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Camels help kids get over humps in personal lives

By Jennifer Fitch The Record Herald

Doug Baum, VisionQuest's livestock coordinator for camels, has traveled from Texas with two camels he says help youth develop problem-solving skills.
Doug Baum, VisionQuest's livestock coordinator for camels, has traveled
from Texas with two camels he says help youth develop problem-solving skills.

MONT ALTO - It's no secret that camels can travel long distances. So why should it be surprising to see two of the creatures in Mont Alto?

Well, these two camels traveled in style from their home in the Southwest amidst luxuries unavailable to their ancestors.
They rode in a trailer and ate quality hay during the trip.

The two will spend some time at VisionQuest's horse farm near the square in Mont Alto with the students in the program.
"I'm not trying to teach kids to be great camel handlers, but problem solvers," said Doug Baum, VisionQuest's livestock coordinator for camels, who brought the two from Texas.

He teaches young people to catch a camel and tie it to a post using a sturdy knot. The teens are taught how to make the camel kneel. Then, they saddle and mount the camel for a ride.
Baum described the experience as "Camel 101."

"These kids learn there's a problem they can't muscle or street wise their way out of. You can't lie to a camel to get him to do what you want," he said.

Baum has special instructions for students when they return their camels to the field.
"Tell your camel you love it, thank it and hug it on the neck."

Big personalities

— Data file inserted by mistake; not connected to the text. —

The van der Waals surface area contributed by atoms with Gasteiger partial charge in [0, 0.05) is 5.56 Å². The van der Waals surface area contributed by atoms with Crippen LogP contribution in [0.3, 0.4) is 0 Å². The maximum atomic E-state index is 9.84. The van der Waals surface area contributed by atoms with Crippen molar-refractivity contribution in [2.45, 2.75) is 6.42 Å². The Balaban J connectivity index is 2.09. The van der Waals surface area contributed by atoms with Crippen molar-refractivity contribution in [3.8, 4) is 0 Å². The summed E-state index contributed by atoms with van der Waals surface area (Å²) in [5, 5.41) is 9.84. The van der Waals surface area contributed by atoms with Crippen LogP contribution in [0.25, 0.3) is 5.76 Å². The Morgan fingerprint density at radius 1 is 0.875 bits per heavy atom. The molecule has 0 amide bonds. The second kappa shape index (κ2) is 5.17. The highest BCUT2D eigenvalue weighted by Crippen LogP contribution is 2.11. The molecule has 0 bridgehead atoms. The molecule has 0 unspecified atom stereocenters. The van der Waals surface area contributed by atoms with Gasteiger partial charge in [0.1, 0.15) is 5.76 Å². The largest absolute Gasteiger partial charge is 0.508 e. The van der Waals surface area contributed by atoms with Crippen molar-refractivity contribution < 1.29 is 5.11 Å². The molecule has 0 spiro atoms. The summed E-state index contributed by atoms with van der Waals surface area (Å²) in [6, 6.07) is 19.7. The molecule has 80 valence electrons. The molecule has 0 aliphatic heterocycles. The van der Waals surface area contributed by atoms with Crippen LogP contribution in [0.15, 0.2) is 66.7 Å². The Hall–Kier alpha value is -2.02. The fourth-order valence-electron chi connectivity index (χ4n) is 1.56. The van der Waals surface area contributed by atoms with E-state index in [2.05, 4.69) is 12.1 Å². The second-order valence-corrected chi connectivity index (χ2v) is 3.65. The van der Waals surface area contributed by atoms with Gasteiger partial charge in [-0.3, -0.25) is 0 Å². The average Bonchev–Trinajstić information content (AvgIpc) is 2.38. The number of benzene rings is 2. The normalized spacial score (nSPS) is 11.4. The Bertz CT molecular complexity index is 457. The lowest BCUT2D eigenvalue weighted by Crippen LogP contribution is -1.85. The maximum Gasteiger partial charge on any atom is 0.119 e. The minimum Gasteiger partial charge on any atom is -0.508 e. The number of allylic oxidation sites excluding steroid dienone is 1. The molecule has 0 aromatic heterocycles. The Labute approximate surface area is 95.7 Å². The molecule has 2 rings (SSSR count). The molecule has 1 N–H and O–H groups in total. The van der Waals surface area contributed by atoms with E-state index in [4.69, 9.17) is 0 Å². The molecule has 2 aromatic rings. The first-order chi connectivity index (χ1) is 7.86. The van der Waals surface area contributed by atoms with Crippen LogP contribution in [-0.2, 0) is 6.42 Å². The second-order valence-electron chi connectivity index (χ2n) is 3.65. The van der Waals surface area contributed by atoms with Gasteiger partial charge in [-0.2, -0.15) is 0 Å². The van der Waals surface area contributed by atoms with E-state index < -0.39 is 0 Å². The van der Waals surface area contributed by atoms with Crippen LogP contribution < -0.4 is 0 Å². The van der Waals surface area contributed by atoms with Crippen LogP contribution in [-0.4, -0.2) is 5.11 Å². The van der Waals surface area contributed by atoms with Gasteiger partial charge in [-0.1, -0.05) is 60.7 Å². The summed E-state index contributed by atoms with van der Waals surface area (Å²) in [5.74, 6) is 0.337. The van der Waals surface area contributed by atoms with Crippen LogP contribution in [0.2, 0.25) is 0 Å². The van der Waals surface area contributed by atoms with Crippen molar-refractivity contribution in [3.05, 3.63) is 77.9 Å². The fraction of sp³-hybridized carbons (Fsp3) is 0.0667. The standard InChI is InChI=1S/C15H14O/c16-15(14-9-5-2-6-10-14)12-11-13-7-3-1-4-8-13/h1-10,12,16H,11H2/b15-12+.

Baum manages the VisionQuest herd of 12 camels in Texas and owns five of his own. This week, he's traveling with Richard and Ibrahim.

"These are my personal camels," he said.

Nine-year-old Richard is 8 feet tall and weighs 1,700 pounds. He has red hair and is the dominant of the two.
Ibrahim is a curious 2-year-old who is 5 feet tall and weighs 500 pounds. He has dirty blond hair and likes to bug Richard, trying to get his elder to romp with him.

"Sometimes they play silly camel games," said Baum.

The camels are fed three times a day and do a lot of grazing. They mostly enjoy the same fare as horses - grass hay, grain and salt blocks.

Camels at the capital

Baum, Richard and Ibrahim will be in the area for a few days before journeying to Washington, D.C., to participate in a special Smithsonian event.

The 39th annual Smithsonian Folklife Festival on the National Mall is open from 11 a.m. to 5:30 p.m. Thursday, June 23, through Monday, June 27, and from Thursday, June 30, through Monday, July 4. The featured culture is that of Oman, a desert nation on the Arabian Peninsula.

Richard and Ibrahim are Arabian camels whose bloodlines can be traced to the Australian wild. Their parents were captured in the Outback and brought to the United States in 1988.

"I was a zookeeper in a previous life," said Baum, who noted he always was interested in exotic work animals that can thrive in harsh climates.

"So the camel thing fit in with that whole theme," he said.

He's worked with camels for 12 years and been employed by VisionQuest for eight. His three children help him with the camels.

At times, it seems Baum may have more than three children: Ibrahim moaned while being brushed Monday, and Baum promptly told him to knock it off.

When the youngster behaved, his handler kissed him on the nose.
"Both are very affectionate," he said.

Seems they're not the only ones.

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